Bonnie Elizabeth Parker and Clyde Chestnut Barrow were well-known outlaws, robbers and criminals. The couple themselves were eventually ambushed and killed in Louisiana by law officers.
Law enforcement officials had dubbed Sylvete Phylis Gilbert the “Church Lady Bandit” as a witness said she looked like someone who had just come from church.
Heather Johnston and Ashley Miller quickly became known as the “Barbie Bandits”.
Kate “Ma” Barker was the mother of several criminals who ran the Barker Gang.
Martinez was dubbed the “Cell Phone Bandit” for chatting on the phone with her boyfriend during the heists, which netted the couple $48,620.
1. Bonnie Elizabeth Parker
Bonnie Elizabeth Parker and Clyde Chestnut Barrow were well-known outlaws, robbers, andwho traveled the Central United States with their gang during . Their exploits captured the attention of the American public during the “public enemy era” between 1931 and 1934. Though known today for his dozen-or-so bank robberies, Barrow in fact preferred to rob small or rural . The gang is to have killed at least nine police officers and committed several civilian murders. The couple themselves were eventually ambushed and killed in Louisiana by law officers. Their reputation was cemented in American pop folklore by Arthur Penn’s 1967 film .
2. Sylvete Phylis Gilbert
Sylvete Phylis Gilbert, 46, finally got caught after a long string of bank robberies in the Columbus, Ohio area. Lawofficials had dubbed her the “Church Lady Bandit” because a witness in one of her early robberies said she looked like someone who had just come from church. She was charged on 12 second-degree felony counts of robbery and 12 counts of robbery in the third degree for robbing numerous banks and businesses between January, 2006 and December, 2010.
3. Cora Hubbard
Cora Hubbard was a 19th century outlaw who participated in the August 17, 1897 robbing of the McDonald County Bank in Pineville, Missouri. Hubbard, who was compared at the time to the more prolific female outlaw Belle Starr, was one of only a handful of women who actively participated in the actual bank robbery process during that era.
4. Starlet Bandit
In just one week in April, she robbed five banks in, including two in one day. Law enforcement authorities gave the glamorous nickname despite her frumpy appearance — a casually dressed, hefty woman in sunglasses, carrying a shoulder bag and holding a cell phone to one ear. In May, FBI spokeswoman Laura Eimiller told the Los Angeles Daily News that two women were in custody in the case and investigators believe that the Starlet Bandit may have actually been several women, not just one.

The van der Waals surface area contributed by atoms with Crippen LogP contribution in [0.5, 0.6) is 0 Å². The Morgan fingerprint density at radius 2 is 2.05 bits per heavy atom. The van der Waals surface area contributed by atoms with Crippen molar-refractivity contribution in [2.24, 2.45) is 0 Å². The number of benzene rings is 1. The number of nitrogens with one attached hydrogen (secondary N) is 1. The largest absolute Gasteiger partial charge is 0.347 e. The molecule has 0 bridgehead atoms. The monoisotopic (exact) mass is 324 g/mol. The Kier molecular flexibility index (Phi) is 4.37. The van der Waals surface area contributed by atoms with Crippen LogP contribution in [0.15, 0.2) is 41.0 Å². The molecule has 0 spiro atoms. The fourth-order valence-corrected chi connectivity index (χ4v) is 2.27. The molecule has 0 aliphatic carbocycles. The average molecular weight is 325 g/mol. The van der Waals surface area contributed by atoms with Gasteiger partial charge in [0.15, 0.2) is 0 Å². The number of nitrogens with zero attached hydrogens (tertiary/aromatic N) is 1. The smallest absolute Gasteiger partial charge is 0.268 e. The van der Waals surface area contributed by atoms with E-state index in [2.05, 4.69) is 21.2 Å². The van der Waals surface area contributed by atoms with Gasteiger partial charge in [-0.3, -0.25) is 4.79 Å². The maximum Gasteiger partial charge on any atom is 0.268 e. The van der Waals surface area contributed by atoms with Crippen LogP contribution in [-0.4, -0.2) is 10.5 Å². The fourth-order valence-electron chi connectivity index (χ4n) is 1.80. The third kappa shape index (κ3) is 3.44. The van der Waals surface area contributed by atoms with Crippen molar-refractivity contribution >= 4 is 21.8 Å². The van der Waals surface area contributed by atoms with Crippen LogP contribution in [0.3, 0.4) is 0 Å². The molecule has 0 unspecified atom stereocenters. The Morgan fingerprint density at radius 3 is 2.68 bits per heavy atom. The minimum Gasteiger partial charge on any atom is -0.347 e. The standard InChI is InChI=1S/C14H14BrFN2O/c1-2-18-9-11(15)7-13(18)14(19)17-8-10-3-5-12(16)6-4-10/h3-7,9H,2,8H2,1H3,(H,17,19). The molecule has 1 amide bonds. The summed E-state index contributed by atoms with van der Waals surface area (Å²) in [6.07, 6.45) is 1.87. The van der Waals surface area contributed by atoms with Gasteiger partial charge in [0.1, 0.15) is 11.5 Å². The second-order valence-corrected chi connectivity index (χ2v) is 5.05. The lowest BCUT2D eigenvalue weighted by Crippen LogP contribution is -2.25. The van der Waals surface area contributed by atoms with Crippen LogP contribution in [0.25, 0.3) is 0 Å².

5. Barbie Bandits
Heather Johnston and Ashley Miller quickly became known as the “Barbie Bandits” after their February, 2007, holdup of a Bank of America branch in Acworth, Georgia. The girls, who met while working at a strip club, plotted with Johnston’s boyfriend, Michael Chastang and a bank teller to pull off the heist. Miller was sentenced to two years in jail and Johnston to 10 years probation, getting a lighter sentence because she was the first to cooperate with the investigation.
6. Bank Robbin’ Mama
Erica F. Anderson was apparently trying to multitask on the day she was arrested for robbing the Umpqua Bank branch in Grants Pass, Ore., in September, 2010. The 37-year old mother of five pleaded guilty Dec. 17 to robbing two banks in Temecula. That’s when she was sentenced to two years in prison. She was released on $25,000 bail and ordered to surrender to authorities in January.
7. Kate “Ma” Barker
Kate “Ma” Barker (born Arizona Donnie Clark; October 8, 1873 – January 16, 1935) was the mother of several criminals who ran the Barker gang from the “public enemy era”, when the exploits of gangs of criminals in the U.S. Midwest gripped the American people and press. Ma Barker certainly knew of the gang’s activities, and even helped them before and after they committed their crimes. This would make her an accomplice, but there is no evidence that she was ever an active participant in any of the crimes themselves or involved in planning them. Her role was in taking care of gang members, who often sent her to the movies while they committed crimes.
8. Candice R. Martinez
College student Candice R. Martinez was 20 when she was sentenced to 12 years in prison in March, 2006 for robbing four Wachovia bank branches in the Virginia suburbs of Washington, D.C. Seven years of that sentence were for pulling a revolver during one of the robberies. Martinez was dubbed the “cell phone bandit” for chatting on the phone with her boyfriend during the heists, which netted the couple $48,620. Martinez, who had worked for Wachovia prior to the robberies, apologized to the bank tellers when she was sentenced.
9. Beauty Salon Bandit
Beauty salon owner Norma Balderas-Dehernandez started holding up New Jersey banks in January, 2009. By May of that year, the mother of three had hit three bank branches, netting a little over $8,000. In each robbery, she’d hand a note written in Spanish to a Spanish-speaking teller, demanding money. he was sentenced in July, 2010 to 30 months in federal prison.
10. Patricia Hearst
Patricia Campbell Hearst Shaw, the granddaughter of publishing titan William Randolph Hearst, made headlines in 1974 when an urban guerrilla group, the Symbionese Liberation Army kidnapped her from her Berkeley, Calif., apartment. Two months later, she was caught on surveillance cameras robbing a San Francisco bank while brandishing an assault rifle, having apparently taken up her captors’ cause. At her trial, her attorney claimed Hearst had been brainwashed by her captors, but the effort didn’t work and she was convicted in March, 1976. She served almost two years before President Jimmy Carter commuted her seven-year sentence. President Bill Clinton granted her a full pardon on the last day of his presidency.